Clay – If you're in a rented space on vacation, limit clay to a tray, pan, or outside. But clay, Sculpey or Playdoh is a wonderful, tactile way for kids to knead and pound out the stresses that inevitably accompany all new experiences. Be aware, however, of exactly what they are sculpting. If it’s a figurine of little Billy horsewhipping daddy, there may be some issues to discuss.

6. Make sure you have nightly quiet time after lights out ...

to lie with your child and listen to her chat about the day. Don’t fall asleep before she does. But if you do, check your wallet in the morning. Ask about their favorite thing today, the worst thing, what they're looking forward to tomorrow, and what nasty gags they’re threatening to pull on their teachers and fellow students. Finally, if you’re going to entertain them with hand-shadows, for the love of God, don’t make them of Freddy Krueger from “Nightmare on Elm Street.” At least not ‘til they’re ten.

7. Keep kids on their usual schedule as much as possible.

Kids need the security of familiar routines. They’re stressed by unfamiliar events and what feels to them like chaotic unpredictability. And once they get stressed out, they can, as you well know, make your life a living hell. You’ll feel like returning them to the hospital, but know this: children are not returnable, especially after the age of five. So, just chill. By the age of ten they’ll no doubt relax and be able to adjust to just about anything without making their parents suicidal. So, do what you can to keep them on schedule and be patient when they get hyped-up or irritable. That’s why God created wine.

8. Have age-appropriate expectations.

A five year old can’t be expected to sit quietly while you enjoy an evening at the opera—except for Mozart’s Die Entfuhrung aus dem Serail, which five year olds just love. If you’re doing a lot of visiting with adults, be sure the kids have something to occupy them. Perhaps give them a fun project, such as adjusting your carburetor or balancing your car’s wheels. If they can read, buy them a new book for the occasion, one they can’t wait to get into, such as Other Better Families You Could Have Been Born Into. If they’re too young to stay absorbed in a book, bring a DVD, but not one that will give them nightmares, such as How to Survive a Mugging on Sesame Street. Even if you usually have dinner as a family, vacations are a great time to feed kids early so adults can enjoy a chance to talk at dinner. Remember, you need to recharge your own batteries, too!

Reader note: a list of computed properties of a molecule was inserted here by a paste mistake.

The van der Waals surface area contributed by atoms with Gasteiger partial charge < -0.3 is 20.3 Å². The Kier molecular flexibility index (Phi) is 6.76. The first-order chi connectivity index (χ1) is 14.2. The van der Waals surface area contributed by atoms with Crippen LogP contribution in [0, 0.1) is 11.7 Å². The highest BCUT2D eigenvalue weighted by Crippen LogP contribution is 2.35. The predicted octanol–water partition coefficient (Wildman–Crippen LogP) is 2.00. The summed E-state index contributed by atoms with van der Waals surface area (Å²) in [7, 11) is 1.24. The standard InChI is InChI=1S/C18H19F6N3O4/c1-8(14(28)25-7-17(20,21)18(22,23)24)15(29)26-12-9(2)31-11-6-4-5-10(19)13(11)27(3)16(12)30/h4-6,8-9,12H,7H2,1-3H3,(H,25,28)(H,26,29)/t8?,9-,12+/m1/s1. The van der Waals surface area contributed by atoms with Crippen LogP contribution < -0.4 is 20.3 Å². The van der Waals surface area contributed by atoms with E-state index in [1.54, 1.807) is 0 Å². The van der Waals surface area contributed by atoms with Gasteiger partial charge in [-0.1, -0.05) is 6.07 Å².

9. Time with you.

Your kids may be chasing the older cousins, but they still want, and need, time with you. Yes, even if you have no other friends, chances are at least your kids like you. This is a perfect opportunity to turn off your cell phone and see what an inspired parent you are when you have a chance to relax and revel in just being alive. You remember what that was like, before Facebook, Comedy Central, and 24 Hour Fitness. Just want to lie under the umbrella with your Fig Newtons and Imagine Life Without Children magazine? Make that your reward after you spend five minutes in the water with your child. You'll be amazed how much more alive – and connected to your child – you feel after a five minute water fight. Unless your child drowns you; in which case, again, there may be other interpersonal issues at work. But still, you could turn even that around by coming back to play with him or her as a ghost. See how both life and death can work out?

10. The most important tip, as always in parenting, is to manage yourself so you can stay calm.

Remember that traveling can be stressful for everyone, but your kids depend on you not only to regulate their environment, but also to help them regulate their moods. Yes, they are needy. But it will all pay off for you once they choose and pay for your old age home. Guess what kind of one they’ll dump you in if you’re not nice to them now. So, why not take this vacation opportunity to both have fun with your kids and trade off child care responsibilities with other adults, if possible, so you get a chance to replenish your own spirits. Just limit how many of those spirits you’re using to replenish yourself. You're never too old to have a summer vacation you'll always remember. And if you can’t, your kids will remind you when they come to visit at the nice or not so nice retirement community.